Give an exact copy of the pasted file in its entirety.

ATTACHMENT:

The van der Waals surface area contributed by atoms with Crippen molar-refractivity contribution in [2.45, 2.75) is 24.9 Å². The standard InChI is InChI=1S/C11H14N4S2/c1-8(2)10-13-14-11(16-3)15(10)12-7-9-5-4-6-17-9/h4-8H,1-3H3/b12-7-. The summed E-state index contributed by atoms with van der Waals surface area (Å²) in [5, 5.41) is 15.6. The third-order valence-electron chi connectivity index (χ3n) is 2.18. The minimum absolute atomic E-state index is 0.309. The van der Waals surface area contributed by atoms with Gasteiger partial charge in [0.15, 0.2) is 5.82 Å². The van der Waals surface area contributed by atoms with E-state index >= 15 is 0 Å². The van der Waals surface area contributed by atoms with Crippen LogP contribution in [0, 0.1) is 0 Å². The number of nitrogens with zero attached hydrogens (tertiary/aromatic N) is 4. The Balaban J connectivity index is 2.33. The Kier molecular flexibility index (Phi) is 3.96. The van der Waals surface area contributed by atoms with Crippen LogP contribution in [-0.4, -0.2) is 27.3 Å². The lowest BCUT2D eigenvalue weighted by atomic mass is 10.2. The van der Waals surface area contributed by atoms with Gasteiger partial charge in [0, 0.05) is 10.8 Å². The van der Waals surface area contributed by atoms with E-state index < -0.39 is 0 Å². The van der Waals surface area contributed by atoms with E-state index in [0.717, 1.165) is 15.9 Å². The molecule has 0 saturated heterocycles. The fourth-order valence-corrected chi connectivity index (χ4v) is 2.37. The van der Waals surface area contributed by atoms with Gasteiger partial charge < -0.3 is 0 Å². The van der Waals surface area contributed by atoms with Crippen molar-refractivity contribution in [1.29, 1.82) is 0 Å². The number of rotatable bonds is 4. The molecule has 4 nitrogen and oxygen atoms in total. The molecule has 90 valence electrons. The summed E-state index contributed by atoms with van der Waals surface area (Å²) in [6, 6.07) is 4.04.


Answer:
The van der Waals surface area contributed by atoms with Crippen molar-refractivity contribution in [2.45, 2.75) is 24.9 Å². The standard InChI is InChI=1S/C11H14N4S2/c1-8(2)10-13-14-11(16-3)15(10)12-7-9-5-4-6-17-9/h4-8H,1-3H3/b12-7-. The summed E-state index contributed by atoms with van der Waals surface area (Å²) in [5, 5.41) is 15.6. The third-order valence-electron chi connectivity index (χ3n) is 2.18. The minimum absolute atomic E-state index is 0.309. The van der Waals surface area contributed by atoms with Gasteiger partial charge in [0.15, 0.2) is 5.82 Å². The van der Waals surface area contributed by atoms with E-state index >= 15 is 0 Å². The van der Waals surface area contributed by atoms with Crippen LogP contribution in [0, 0.1) is 0 Å². The number of nitrogens with zero attached hydrogens (tertiary/aromatic N) is 4. The Balaban J connectivity index is 2.33. The Kier molecular flexibility index (Phi) is 3.96. The van der Waals surface area contributed by atoms with Crippen LogP contribution in [-0.4, -0.2) is 27.3 Å². The lowest BCUT2D eigenvalue weighted by atomic mass is 10.2. The van der Waals surface area contributed by atoms with Gasteiger partial charge in [0, 0.05) is 10.8 Å². The van der Waals surface area contributed by atoms with E-state index < -0.39 is 0 Å². The van der Waals surface area contributed by atoms with E-state index in [0.717, 1.165) is 15.9 Å². The molecule has 0 saturated heterocycles. The fourth-order valence-corrected chi connectivity index (χ4v) is 2.37. The van der Waals surface area contributed by atoms with Gasteiger partial charge < -0.3 is 0 Å². The van der Waals surface area contributed by atoms with Crippen molar-refractivity contribution in [1.29, 1.82) is 0 Å². The number of rotatable bonds is 4. The molecule has 4 nitrogen and oxygen atoms in total. The molecule has 90 valence electrons. The summed E-state index contributed by atoms with van der Waals surface area (Å²) in [6, 6.07) is 4.04.